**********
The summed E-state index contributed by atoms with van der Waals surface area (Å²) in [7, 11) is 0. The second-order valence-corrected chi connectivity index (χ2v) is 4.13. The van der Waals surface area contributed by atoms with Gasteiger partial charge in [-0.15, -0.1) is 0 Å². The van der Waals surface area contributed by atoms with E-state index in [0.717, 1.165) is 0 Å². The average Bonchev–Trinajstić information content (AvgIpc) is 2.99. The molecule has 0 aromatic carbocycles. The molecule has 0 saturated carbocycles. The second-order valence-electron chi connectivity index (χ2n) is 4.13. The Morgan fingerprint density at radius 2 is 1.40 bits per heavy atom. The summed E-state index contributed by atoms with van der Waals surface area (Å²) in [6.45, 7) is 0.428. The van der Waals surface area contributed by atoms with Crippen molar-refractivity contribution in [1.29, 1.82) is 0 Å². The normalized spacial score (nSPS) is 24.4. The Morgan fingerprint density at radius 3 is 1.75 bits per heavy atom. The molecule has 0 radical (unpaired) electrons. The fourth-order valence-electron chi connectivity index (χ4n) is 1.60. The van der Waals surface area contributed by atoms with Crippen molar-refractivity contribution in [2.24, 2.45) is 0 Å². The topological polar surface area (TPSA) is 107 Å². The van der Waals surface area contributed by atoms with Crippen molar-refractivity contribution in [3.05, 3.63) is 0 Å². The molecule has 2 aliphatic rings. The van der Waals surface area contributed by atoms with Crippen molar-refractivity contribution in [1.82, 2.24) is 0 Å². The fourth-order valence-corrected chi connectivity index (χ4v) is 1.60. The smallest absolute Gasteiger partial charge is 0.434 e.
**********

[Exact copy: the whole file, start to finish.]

The summed E-state index contributed by atoms with van der Waals surface area (Å²) in [7, 11) is 0. The second-order valence-corrected chi connectivity index (χ2v) is 4.13. The van der Waals surface area contributed by atoms with Gasteiger partial charge in [-0.15, -0.1) is 0 Å². The van der Waals surface area contributed by atoms with E-state index in [0.717, 1.165) is 0 Å². The average Bonchev–Trinajstić information content (AvgIpc) is 2.99. The molecule has 0 aromatic carbocycles. The molecule has 0 saturated carbocycles. The second-order valence-electron chi connectivity index (χ2n) is 4.13. The Morgan fingerprint density at radius 2 is 1.40 bits per heavy atom. The summed E-state index contributed by atoms with van der Waals surface area (Å²) in [6.45, 7) is 0.428. The van der Waals surface area contributed by atoms with Crippen molar-refractivity contribution in [1.29, 1.82) is 0 Å². The normalized spacial score (nSPS) is 24.4. The Morgan fingerprint density at radius 3 is 1.75 bits per heavy atom. The molecule has 0 radical (unpaired) electrons. The fourth-order valence-electron chi connectivity index (χ4n) is 1.60. The van der Waals surface area contributed by atoms with Crippen molar-refractivity contribution in [2.24, 2.45) is 0 Å². The topological polar surface area (TPSA) is 107 Å². The van der Waals surface area contributed by atoms with Crippen molar-refractivity contribution in [3.05, 3.63) is 0 Å². The molecule has 2 aliphatic rings. The van der Waals surface area contributed by atoms with Crippen molar-refractivity contribution in [1.82, 2.24) is 0 Å². The fourth-order valence-corrected chi connectivity index (χ4v) is 1.60. The smallest absolute Gasteiger partial charge is 0.434 e.